Because they sometimes kill young livestock and pets, many people consider them pests, but they also reduce the population of such true pests as rodents and insects. You’ll have to decide how your characters view the “wily” coyote.

J.E.S. Hays
www.jeshays.com
www.facebook.com/JESHaysBooks


Monday, April 9, 2018

Today in U.S. History: April 9, 1865 – Lee surrenders to Grant by Kaye Spencer #WesternFictioneers @kayespencer




The end of the War Between the States was at hand…

In the spring of 1865, after four years of war on American soil, General Ulysses Grant was closing in on General Robert E. Lee and his Army of Northern Virginia.  At this time, Lee’s army was still a Confederate force to be reckoned with, but just barely.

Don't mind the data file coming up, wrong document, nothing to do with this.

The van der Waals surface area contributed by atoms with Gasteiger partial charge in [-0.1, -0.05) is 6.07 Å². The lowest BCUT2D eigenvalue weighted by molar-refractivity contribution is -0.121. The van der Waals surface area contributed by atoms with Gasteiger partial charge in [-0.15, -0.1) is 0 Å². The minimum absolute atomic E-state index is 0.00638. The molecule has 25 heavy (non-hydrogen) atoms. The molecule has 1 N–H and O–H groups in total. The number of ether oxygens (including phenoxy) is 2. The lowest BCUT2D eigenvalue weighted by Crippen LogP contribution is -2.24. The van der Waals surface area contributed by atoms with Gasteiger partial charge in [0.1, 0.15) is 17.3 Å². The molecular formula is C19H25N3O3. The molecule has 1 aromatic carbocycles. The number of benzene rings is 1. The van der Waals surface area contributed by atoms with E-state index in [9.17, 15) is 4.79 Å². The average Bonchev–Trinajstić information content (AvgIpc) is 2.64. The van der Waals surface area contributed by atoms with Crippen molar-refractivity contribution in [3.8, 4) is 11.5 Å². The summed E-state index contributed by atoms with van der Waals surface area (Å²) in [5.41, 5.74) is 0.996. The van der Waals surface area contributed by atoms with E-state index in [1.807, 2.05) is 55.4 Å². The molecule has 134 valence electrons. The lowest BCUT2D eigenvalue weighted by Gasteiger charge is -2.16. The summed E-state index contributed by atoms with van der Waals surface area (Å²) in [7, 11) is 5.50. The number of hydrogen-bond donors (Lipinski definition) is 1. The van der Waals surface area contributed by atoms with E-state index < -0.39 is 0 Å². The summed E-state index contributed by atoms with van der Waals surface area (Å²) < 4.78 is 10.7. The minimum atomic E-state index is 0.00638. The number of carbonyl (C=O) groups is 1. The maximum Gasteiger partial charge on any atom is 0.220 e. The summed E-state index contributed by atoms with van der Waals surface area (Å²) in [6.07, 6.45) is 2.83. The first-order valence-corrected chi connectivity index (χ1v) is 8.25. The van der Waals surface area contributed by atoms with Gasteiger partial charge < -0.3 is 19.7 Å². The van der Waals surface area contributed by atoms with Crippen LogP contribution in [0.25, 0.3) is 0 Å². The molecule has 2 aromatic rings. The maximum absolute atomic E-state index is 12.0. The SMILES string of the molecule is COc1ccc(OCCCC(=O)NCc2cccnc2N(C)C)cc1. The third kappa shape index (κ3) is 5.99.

As Grant continued, slowly and doggedly, to take control of roads and thus supply lines, Lee experienced increasing numbers of deserters, which steadily weakened his forces. Grant knew and Lee knew that Grant knew that Lee needed to hook up with General Joseph Johnston’s army to the south. But the way was not an easy one to traverse.

The Union army met the Confederate army at the Battle of Ft. Stedman at Petersburg, Virginia in late March. This was Lee’s final offensive, but his casualties came at too high of a price to keep going much longer. Still, Lee hung on.

The Battle of Five Forks in Dinwiddie County, Virginia followed on April 1st. Again, Lee’s troops sustained considerable loss. So Lee retreated from the Richmond and Petersburg areas with Union troops hot on his heels.